How Braves learned from 2011 collapse

Chipper Jones, manager Fredi Gonzalez and the Braves aren't hiding from last year's collapse. Kevin C. Cox/Getty Images

ATLANTA -- There was a basketball court of sorts set up in the Braves' clubhouse on Saturday, with two shopping carts positioned as baskets on opposite sides of the room, about 20 feet apart. The object was to fire the ball into the top part of the cart -- where a toddler would sit -- and with great focus and intensity and laughter, various Atlanta players took turns attempting to successfully drop high-arcing shots into that very small space.

Dan Uggla was consistently good at this; Freddie Freeman got better when he made more athletic moves, rather than standing still as if he was shooting free throws. Craig Kimbrel had his right shoulder wrapped as part of his daily treatment and tried shooting with his left hand, which was unfortunate.

The players laughed with and at each other as this went on, and it was in the midst of that hilarity that one of them raised the subject of last September's collapse with a reporter.

"Hey, it happened," the veteran said. "There's no sense in avoiding the topic."

And they don't. It's just an acknowledged element of their shared history, in the way that an employee remembers the job interview he botched before joining his current company, or how a divorced man jokes about the alimony paid to an ex-wife. The context for the present is provided by the past.

Fredi Gonzalez will tell you flatly that he learned from what happened last September. This September, he's been much less patient with the status quo and much more willing to make changes. Uggla was benched, and the slumping and injured Brian McCann was moved down in the lineup. Ben Sheets pitched well and was in the rotation, but then he struggled and has now been shifted into the bullpen.

Because of the near-complete collapse of what had been one of the best bullpens in the majors last season, Kimbrel, Eric O'Flaherty and Jonny Venters each have about 20 fewer appearances than they did a year ago. Last year, those three pitchers had been used so often that they had almost nothing left down the stretch; this September, they are all throwing well.

Kimbrel struck out the side with 10 pitches Friday, with a ferocity that was striking to some of his teammates, and he got three strikeouts again Saturday.

"Everybody in the ballpark knows a fastball is coming," said Uggla, "and it doesn't matter."

Dating back to Aug. 28, Kimbrel has struck out 24 of the 36 batters he has faced, allowing four hits, two walks and one run. He has 104 strikeouts in 55.1 innings this season, with 23 hits and 14 walks. O'Flaherty has an 0.47 ERA in the second half and hasn't allowed an earned run since July 13. Venters struggled earlier this season, raising questions about whether he had recovered from his 2011 workload, but he's allowed runs in only two of his 20 appearances since the All-Star break.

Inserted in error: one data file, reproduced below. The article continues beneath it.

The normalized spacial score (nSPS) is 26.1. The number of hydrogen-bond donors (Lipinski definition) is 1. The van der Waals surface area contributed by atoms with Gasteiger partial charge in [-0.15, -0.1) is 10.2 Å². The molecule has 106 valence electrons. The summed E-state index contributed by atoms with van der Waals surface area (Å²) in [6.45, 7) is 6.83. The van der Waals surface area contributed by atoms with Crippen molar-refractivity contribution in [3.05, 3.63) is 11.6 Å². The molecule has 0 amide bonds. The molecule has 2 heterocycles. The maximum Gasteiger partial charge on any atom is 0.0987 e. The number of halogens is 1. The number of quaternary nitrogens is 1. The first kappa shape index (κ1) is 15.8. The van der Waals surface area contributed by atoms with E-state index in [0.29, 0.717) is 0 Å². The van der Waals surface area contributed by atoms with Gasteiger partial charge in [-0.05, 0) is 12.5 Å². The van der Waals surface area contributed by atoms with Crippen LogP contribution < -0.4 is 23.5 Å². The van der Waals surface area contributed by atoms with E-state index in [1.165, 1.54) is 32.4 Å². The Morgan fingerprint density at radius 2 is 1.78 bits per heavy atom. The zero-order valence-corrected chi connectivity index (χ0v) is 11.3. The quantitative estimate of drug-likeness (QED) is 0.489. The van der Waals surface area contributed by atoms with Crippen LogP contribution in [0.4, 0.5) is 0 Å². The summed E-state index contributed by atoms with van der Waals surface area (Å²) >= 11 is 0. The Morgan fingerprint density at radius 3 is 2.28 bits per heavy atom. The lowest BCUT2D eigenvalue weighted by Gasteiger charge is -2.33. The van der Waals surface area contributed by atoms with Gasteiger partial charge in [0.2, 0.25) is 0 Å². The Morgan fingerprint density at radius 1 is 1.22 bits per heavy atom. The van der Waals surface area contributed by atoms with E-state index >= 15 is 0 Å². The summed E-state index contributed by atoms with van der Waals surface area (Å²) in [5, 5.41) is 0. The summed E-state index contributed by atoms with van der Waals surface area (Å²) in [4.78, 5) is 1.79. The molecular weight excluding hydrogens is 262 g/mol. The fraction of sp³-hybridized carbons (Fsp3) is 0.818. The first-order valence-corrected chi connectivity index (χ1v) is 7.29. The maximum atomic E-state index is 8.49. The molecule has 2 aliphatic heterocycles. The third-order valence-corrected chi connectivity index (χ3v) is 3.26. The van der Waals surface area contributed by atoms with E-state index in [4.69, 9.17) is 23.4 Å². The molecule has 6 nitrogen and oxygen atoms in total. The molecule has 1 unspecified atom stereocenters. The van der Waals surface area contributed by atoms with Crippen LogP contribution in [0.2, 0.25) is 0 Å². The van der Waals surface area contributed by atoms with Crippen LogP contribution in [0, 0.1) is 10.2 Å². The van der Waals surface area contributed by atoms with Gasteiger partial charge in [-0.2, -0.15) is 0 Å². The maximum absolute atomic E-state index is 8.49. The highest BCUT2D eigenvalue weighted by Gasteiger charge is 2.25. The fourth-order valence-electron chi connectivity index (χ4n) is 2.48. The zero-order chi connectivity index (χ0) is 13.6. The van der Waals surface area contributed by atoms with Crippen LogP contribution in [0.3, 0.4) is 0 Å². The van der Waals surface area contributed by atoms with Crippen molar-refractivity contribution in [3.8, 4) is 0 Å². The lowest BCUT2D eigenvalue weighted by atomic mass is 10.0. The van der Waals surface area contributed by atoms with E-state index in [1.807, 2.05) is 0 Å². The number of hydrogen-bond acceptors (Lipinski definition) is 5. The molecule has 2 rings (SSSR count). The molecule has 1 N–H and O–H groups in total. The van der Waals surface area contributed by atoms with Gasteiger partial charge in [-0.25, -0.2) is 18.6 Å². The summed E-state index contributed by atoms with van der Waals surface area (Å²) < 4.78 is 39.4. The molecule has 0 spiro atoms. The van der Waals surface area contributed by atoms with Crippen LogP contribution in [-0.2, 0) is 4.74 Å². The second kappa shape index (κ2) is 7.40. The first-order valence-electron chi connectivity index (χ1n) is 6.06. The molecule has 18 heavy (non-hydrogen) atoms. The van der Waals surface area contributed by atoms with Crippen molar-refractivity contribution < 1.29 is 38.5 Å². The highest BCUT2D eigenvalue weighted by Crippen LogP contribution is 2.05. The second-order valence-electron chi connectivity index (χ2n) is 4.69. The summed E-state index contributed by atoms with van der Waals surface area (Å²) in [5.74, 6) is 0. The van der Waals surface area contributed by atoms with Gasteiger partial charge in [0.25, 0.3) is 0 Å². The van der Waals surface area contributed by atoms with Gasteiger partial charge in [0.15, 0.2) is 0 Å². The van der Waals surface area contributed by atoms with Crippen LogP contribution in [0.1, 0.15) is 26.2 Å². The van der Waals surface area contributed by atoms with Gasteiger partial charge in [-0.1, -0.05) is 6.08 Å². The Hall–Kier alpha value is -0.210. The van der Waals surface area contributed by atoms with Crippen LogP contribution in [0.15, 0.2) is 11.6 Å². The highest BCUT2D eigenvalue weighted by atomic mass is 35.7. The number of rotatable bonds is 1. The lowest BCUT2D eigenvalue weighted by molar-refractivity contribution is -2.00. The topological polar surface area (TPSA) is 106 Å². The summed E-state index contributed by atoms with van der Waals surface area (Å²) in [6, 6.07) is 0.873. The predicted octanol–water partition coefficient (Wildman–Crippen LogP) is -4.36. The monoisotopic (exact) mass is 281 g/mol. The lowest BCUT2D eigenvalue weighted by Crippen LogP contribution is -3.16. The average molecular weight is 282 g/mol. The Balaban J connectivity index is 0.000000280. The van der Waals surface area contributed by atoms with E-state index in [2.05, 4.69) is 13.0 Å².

The Braves were swept in Milwaukee earlier this week, raising questions about whether another collapse was in the making. But they beat the Washington Nationals on Friday and again on Saturday. What happened last year will always be a part of the Braves' shared history, but they are working to create something new.

Chipper Jones walked into the room Saturday, aimed a shot at the shopping cart and drilled his first and only attempt, and raised an arm in celebration, the same thing you see when he hits a walk-off. The other players reacted loudly, not all of them generously.

It's the same team, but a different time for all of them.

The Braves rallied in a big way Saturday.

A call went against the Nationals here Saturday, and what followed was a lot of ugliness, Adam Kilgore writes.

In the Nationals' clubhouse, a thick skin is required.

McCann is day-to-day with knee tendinitis.


• A week ago, Clayton Kershaw arrived at the ballpark in San Francisco determined to show that he could pitch that night, that the discomfort he felt in his hip area wouldn't stop him. He played catch and jogged, but Don Mattingly decided to give Kershaw a couple of extra days, and the pitcher was furious about this. He wanted to pitch against the Giants that night.

But it turns out that his injury is much more serious than he thought. Kershaw could be out for the rest of the season after being scratched from his Saturday start. Kershaw is going to see a hip expert.

The Los Angeles Dodgers beat St. Louis anyway with a late-inning comeback to move into a tie with the Cardinals for the second wild card.

St. Louis had a chance to push its lead to two games, but Jason Motte blew a save and the Cardinals dropped into a tie with the Dodgers.

From Joe Strauss' story:

    Instead of taking a two-game lead over the Dodgers, the Cardinals find themselves tied for the NL's second wild-card berth entering the final game of a 1-5 road trip. Saturday's outcome also assured the Dodgers of winning the teams' season series, meaning any playoff for the berth will require the Cardinals returning here for an October 4 play-in.
    "It gets pretty simple now: We have to win. We need to come out and win tomorrow," said left fielder Matt Holliday. "They beat us tonight. It's not fun. There's not a lot else to say."
    [Daniel] Descalso called it "a must win." Several players questioned umpire Doug Eddings' safe call at second base when [Dee] Gordon stole his way into scoring position after replacing Andre Ethier at first base.